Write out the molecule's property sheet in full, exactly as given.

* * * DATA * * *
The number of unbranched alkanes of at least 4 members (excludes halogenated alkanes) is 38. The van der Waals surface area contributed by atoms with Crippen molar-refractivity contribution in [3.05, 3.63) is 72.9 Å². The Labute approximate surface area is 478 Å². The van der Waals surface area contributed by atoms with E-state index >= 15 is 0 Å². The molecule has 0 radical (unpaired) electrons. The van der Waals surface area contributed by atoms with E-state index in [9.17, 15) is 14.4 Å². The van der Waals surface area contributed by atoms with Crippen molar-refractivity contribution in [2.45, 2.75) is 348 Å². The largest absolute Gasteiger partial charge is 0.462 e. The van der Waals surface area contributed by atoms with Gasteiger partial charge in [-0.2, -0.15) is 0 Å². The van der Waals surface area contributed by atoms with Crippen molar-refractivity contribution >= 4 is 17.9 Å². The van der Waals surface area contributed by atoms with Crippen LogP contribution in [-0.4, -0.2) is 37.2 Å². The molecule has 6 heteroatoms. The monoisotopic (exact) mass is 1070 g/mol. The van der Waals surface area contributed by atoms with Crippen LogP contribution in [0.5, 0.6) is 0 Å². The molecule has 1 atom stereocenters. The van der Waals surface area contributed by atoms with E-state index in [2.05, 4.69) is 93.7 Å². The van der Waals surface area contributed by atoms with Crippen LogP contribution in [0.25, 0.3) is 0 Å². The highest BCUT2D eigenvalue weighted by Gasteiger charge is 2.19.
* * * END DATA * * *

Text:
The number of unbranched alkanes of at least 4 members (excludes halogenated alkanes) is 38. The van der Waals surface area contributed by atoms with Crippen molar-refractivity contribution in [3.05, 3.63) is 72.9 Å². The Labute approximate surface area is 478 Å². The van der Waals surface area contributed by atoms with E-state index >= 15 is 0 Å². The molecule has 0 radical (unpaired) electrons. The van der Waals surface area contributed by atoms with E-state index in [9.17, 15) is 14.4 Å². The van der Waals surface area contributed by atoms with Crippen molar-refractivity contribution in [2.45, 2.75) is 348 Å². The largest absolute Gasteiger partial charge is 0.462 e. The van der Waals surface area contributed by atoms with Gasteiger partial charge in [-0.2, -0.15) is 0 Å². The van der Waals surface area contributed by atoms with Crippen molar-refractivity contribution >= 4 is 17.9 Å². The van der Waals surface area contributed by atoms with Crippen LogP contribution in [-0.4, -0.2) is 37.2 Å². The molecule has 6 heteroatoms. The monoisotopic (exact) mass is 1070 g/mol. The van der Waals surface area contributed by atoms with Crippen LogP contribution in [0.5, 0.6) is 0 Å². The molecule has 1 atom stereocenters. The van der Waals surface area contributed by atoms with E-state index in [2.05, 4.69) is 93.7 Å². The van der Waals surface area contributed by atoms with Crippen LogP contribution in [0.25, 0.3) is 0 Å². The highest BCUT2D eigenvalue weighted by Gasteiger charge is 2.19.